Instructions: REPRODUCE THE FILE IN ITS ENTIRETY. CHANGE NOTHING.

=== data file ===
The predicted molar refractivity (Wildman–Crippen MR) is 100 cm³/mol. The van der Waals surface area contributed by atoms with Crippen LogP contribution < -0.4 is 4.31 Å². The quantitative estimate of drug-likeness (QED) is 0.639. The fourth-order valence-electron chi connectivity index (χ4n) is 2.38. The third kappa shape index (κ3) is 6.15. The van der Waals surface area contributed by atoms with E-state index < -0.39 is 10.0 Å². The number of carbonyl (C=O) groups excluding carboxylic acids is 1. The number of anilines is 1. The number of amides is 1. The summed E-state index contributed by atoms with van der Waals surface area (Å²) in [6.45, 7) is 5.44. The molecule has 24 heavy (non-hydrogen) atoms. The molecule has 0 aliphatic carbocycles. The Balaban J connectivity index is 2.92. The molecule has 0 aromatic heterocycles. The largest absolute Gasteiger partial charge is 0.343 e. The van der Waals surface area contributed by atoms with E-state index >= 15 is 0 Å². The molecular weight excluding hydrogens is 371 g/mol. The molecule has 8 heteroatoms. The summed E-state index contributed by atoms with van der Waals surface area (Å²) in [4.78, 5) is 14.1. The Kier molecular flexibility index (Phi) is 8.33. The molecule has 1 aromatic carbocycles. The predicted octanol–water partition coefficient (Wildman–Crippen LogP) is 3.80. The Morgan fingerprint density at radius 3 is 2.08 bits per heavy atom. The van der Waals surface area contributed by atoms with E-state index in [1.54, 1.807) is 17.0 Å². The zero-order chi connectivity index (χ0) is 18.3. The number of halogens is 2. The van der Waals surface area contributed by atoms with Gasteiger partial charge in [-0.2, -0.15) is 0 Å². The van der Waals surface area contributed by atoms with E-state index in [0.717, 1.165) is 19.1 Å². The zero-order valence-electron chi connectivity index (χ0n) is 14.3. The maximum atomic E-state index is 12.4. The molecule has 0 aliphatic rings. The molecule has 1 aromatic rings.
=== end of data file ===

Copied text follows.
The predicted molar refractivity (Wildman–Crippen MR) is 100 cm³/mol. The van der Waals surface area contributed by atoms with Crippen LogP contribution < -0.4 is 4.31 Å². The quantitative estimate of drug-likeness (QED) is 0.639. The fourth-order valence-electron chi connectivity index (χ4n) is 2.38. The third kappa shape index (κ3) is 6.15. The van der Waals surface area contributed by atoms with E-state index < -0.39 is 10.0 Å². The number of carbonyl (C=O) groups excluding carboxylic acids is 1. The number of anilines is 1. The number of amides is 1. The summed E-state index contributed by atoms with van der Waals surface area (Å²) in [6.45, 7) is 5.44. The molecule has 24 heavy (non-hydrogen) atoms. The molecule has 0 aliphatic carbocycles. The Balaban J connectivity index is 2.92. The molecule has 0 aromatic heterocycles. The largest absolute Gasteiger partial charge is 0.343 e. The van der Waals surface area contributed by atoms with E-state index >= 15 is 0 Å². The molecular weight excluding hydrogens is 371 g/mol. The molecule has 8 heteroatoms. The summed E-state index contributed by atoms with van der Waals surface area (Å²) in [4.78, 5) is 14.1. The Kier molecular flexibility index (Phi) is 8.33. The molecule has 1 aromatic carbocycles. The predicted octanol–water partition coefficient (Wildman–Crippen LogP) is 3.80. The Morgan fingerprint density at radius 3 is 2.08 bits per heavy atom. The van der Waals surface area contributed by atoms with E-state index in [1.54, 1.807) is 17.0 Å². The zero-order chi connectivity index (χ0) is 18.3. The number of halogens is 2. The van der Waals surface area contributed by atoms with Gasteiger partial charge in [-0.2, -0.15) is 0 Å². The van der Waals surface area contributed by atoms with E-state index in [0.717, 1.165) is 19.1 Å². The zero-order valence-electron chi connectivity index (χ0n) is 14.3. The maximum atomic E-state index is 12.4. The molecule has 0 aliphatic rings. The molecule has 1 aromatic rings.